Measuring Billionths of Seconds

Recently I was asked to help investigate the performance of a fancy bit of hardware. The device in question was an xCelor XPM3, an ultra low-latency Layer 1 switch. Layer 1 switches are often used by trading firms to replicate data from one source out to many other sources. The exciting thing about these kinds of switches is that they can take network packets in one port and redirect them back out another port in 3 billionths of a second. That is fast. This may be no surprise, but that is so fast that it is pretty hard to measure.

To measure something in nanoseconds, billionths of a second, you need some equally exotic gear. I happened to have an FPGA based packet capture card with a clock disciplined by a high-end GPS receiver, some optical taps, and a pile of Twinax cables. Oh boy, let the fun begin. Even with toys like these, the minimum resolution of my packet capture system was 8 nanoseconds, nearly 3 times slower than the XPM3 can move packets. To get around this problem, I replicated each packet through every port on the XPM3, bouncing it all the way down the switch and back. Physically this meant that every port was diagonally connected with Twinax cables like this:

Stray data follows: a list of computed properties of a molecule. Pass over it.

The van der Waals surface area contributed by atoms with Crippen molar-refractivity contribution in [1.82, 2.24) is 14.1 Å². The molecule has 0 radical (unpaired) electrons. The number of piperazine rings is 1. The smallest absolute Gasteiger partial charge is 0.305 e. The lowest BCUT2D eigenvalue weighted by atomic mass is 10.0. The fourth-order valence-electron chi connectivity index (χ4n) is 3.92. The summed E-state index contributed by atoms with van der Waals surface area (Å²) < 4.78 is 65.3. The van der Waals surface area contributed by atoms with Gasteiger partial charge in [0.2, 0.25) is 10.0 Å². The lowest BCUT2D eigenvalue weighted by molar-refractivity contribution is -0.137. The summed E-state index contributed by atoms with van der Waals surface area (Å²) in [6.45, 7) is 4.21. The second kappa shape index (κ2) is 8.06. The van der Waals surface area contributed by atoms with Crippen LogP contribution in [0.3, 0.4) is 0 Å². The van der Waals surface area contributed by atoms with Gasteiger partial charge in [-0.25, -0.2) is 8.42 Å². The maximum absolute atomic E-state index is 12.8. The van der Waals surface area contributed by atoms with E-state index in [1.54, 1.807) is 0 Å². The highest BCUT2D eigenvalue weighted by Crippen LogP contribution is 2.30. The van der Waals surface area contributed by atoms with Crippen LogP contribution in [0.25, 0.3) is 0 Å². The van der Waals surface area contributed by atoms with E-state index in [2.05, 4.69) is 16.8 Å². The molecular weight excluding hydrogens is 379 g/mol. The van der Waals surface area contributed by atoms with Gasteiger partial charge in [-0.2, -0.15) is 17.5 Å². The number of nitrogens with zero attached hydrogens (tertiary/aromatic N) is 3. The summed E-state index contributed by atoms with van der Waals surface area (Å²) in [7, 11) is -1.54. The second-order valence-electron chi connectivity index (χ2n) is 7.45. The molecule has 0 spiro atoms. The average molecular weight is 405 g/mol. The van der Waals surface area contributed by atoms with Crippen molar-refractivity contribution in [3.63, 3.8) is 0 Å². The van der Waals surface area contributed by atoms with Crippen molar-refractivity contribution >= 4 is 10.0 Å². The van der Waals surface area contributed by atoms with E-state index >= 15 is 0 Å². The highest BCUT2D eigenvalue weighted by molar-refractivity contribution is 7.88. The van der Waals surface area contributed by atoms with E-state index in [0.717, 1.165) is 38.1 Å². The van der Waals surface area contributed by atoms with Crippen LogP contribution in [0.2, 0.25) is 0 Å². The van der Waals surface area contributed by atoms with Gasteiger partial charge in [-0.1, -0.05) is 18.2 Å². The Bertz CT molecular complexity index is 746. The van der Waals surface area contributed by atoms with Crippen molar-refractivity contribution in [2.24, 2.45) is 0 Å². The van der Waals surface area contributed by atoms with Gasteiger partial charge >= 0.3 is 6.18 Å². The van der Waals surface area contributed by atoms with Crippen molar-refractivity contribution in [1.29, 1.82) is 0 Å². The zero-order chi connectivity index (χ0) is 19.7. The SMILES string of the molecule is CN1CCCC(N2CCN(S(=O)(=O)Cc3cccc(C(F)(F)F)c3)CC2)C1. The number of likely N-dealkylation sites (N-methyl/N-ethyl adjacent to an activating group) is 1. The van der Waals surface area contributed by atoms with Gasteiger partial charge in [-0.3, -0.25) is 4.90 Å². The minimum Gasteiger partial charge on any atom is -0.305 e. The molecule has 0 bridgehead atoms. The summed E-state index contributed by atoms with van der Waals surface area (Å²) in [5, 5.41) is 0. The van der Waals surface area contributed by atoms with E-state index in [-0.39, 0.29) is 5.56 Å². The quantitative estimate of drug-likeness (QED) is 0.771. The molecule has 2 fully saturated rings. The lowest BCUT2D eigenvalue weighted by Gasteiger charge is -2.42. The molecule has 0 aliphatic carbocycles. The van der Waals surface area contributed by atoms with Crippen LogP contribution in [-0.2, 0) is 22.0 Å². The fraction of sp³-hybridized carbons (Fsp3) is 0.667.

And inside the XPM3 it was moving data between ports like this:

The problem now is that I have two variables. Sending a packet down the switch this way means that it moves through 32 replication ports (r) and 30 Twinax cables (t). After running 10 million packets through this test setup, I knew that 32r + 30t + 35 = 212.93259 nanoseconds on average. The ‘35’ is the number of nanoseconds it took for the packet capture system to timestamp the arriving packets. But how could I determine the time for replication and the time in the Twinax cables? The answer was to get a second equation so that I could substitute variables.

I ran a second trial using just ports 1-8 instead of the full 32 ports. This gave me 8r + 6t + 35 = 75.958503 nanoseconds. Now with two variables and two equations I could simply substitute them to calculate that a replication port took 3.35 nanoseconds per hop and Twinax cables took 2.34 nanoseconds for each .5-meter length.